tech e blog

Wow! Signal

The Wow! signal was essentially a strong narrowband radio signal detected by Jerry R. Ehman on August 15, 1977, while he was working on a SETI project at the Big Ear radio telescope of Ohio State University. It lasted for the full 72-second window that Big Ear was able to observe it, but has not been detected again. Amazed at how closely the signal matched the expected signature of an interstellar signal in the antenna used, Ehman circled the signal on the computer printout and wrote the comment "Wow!" on its side. This comment became the name of the signal. Continue reading for more strange mysteries.

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Gift of Nothing

Gift of Nothing is exactly like it sounds...a nice pre-packaged half sphere of just air. While the oxygen we breathe is free, this particular item will set you back $8.98, though shipping is free. According to the packaging: "Congratulations! You have received the gift of nothing. Absolutely nothing. This is the ultimate in minimalism. Less is more, more is less. Nothing is precious. Nothing is simple. Nothing is sacred. Open the pack and be enthralled when nothing happens. Allow nothing to flow through your mind and calm your soul. Savor the moment. Soon you'll discover that nothing really is so much better than something." Product page. Continue reading for more.

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Floppy Drive Songs

Yes, these are the 3.5-inch floppy disk drives computers used to have, but now they can be used to play entire songs, thanks to a special circuit that vibrates a floppy disk head at particular frequencies to make music. In the early 1980s, a number of manufacturers introduced smaller floppy drives and media in various formats. Companies eventually settled on a 3.5-inch floppy disk, similar to a Sony design, but improved to support both single-sided and double-sided media, with formatted capacities generally of 360 KB and 720 KB respectively. All 3.5-inch disks have a rectangular hole in one corner which, if obstructed, write-enabled the disk. The HD 1.44 MB disks have a second, unobstructed hole in the opposite corner which identifies them as being of that capacity. Continue reading for more.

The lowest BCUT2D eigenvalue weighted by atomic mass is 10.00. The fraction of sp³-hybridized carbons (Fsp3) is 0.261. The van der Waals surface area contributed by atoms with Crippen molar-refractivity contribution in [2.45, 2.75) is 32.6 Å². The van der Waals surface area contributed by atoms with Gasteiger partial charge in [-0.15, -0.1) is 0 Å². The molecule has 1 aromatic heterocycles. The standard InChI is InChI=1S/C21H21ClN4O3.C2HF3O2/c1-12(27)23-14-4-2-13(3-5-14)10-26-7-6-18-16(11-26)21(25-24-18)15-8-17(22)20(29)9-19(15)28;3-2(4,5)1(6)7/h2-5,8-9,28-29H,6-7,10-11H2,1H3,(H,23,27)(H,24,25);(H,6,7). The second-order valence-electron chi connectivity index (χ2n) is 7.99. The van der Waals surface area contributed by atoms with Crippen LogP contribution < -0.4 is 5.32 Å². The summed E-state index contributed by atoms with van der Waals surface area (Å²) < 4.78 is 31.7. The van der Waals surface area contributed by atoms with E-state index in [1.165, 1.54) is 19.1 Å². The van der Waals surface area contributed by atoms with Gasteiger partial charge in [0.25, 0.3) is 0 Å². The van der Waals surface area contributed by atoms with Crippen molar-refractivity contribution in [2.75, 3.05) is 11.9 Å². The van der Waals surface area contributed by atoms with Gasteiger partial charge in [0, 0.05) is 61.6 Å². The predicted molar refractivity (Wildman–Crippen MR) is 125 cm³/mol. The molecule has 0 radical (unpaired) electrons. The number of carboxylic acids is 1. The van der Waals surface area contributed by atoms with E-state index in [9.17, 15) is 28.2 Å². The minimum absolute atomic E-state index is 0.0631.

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Vesuvian Fire Ammonium Dichromate

Ammonium dichromate is commonly known as Vesuvian Fire, because of its use in demonstrations of tabletop "volcanoes". In today's world, it's used in pyrotechnics, but previously, photography. In this compound, as in all chromates and dichromates, chromium is in a +6 oxidation state, commonly known as hexavalent chromium. It is a salt consisting of ammonium ions and dichromate ions. Continue reading for five mind-blowing videos.

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Avenue of the Baobabs

These trees may look like they are straight from Disney's upcoming live-action Jungle Book movie, but it's just Avenue of the Baobabs, which line the dirt road between Morondava and Belon'i Tsiribihina in western Madagascar. Its striking landscape draws travelers from around the world, making it one of the most visited locations in the region. Baobab trees, up to 800 years old, known locally as renala (Malagasy for "mother of the forest"), are a legacy of the dense tropical forests that once thrived on Madagascar. Continue reading for more.